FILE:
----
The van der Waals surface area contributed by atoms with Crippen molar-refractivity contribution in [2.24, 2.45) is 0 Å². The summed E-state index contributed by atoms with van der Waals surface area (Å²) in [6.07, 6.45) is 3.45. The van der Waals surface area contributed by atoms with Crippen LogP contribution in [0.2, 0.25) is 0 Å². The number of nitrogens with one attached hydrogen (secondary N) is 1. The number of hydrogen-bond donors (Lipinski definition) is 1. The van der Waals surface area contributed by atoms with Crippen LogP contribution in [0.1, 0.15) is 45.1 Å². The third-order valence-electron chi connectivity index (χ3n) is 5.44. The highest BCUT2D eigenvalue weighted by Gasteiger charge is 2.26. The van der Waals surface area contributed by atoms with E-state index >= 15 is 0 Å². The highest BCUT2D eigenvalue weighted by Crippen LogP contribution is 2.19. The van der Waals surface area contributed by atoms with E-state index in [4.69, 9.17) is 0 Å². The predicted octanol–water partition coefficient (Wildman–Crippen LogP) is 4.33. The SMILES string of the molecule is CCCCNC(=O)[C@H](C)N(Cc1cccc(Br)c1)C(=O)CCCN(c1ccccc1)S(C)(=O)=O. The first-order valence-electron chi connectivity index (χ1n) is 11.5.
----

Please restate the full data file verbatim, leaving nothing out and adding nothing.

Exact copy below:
The van der Waals surface area contributed by atoms with Crippen molar-refractivity contribution in [2.24, 2.45) is 0 Å². The summed E-state index contributed by atoms with van der Waals surface area (Å²) in [6.07, 6.45) is 3.45. The van der Waals surface area contributed by atoms with Crippen LogP contribution in [0.2, 0.25) is 0 Å². The number of nitrogens with one attached hydrogen (secondary N) is 1. The number of hydrogen-bond donors (Lipinski definition) is 1. The van der Waals surface area contributed by atoms with Crippen LogP contribution in [0.1, 0.15) is 45.1 Å². The third-order valence-electron chi connectivity index (χ3n) is 5.44. The highest BCUT2D eigenvalue weighted by Gasteiger charge is 2.26. The van der Waals surface area contributed by atoms with E-state index >= 15 is 0 Å². The highest BCUT2D eigenvalue weighted by Crippen LogP contribution is 2.19. The van der Waals surface area contributed by atoms with E-state index in [4.69, 9.17) is 0 Å². The predicted octanol–water partition coefficient (Wildman–Crippen LogP) is 4.33. The SMILES string of the molecule is CCCCNC(=O)[C@H](C)N(Cc1cccc(Br)c1)C(=O)CCCN(c1ccccc1)S(C)(=O)=O. The first-order valence-electron chi connectivity index (χ1n) is 11.5.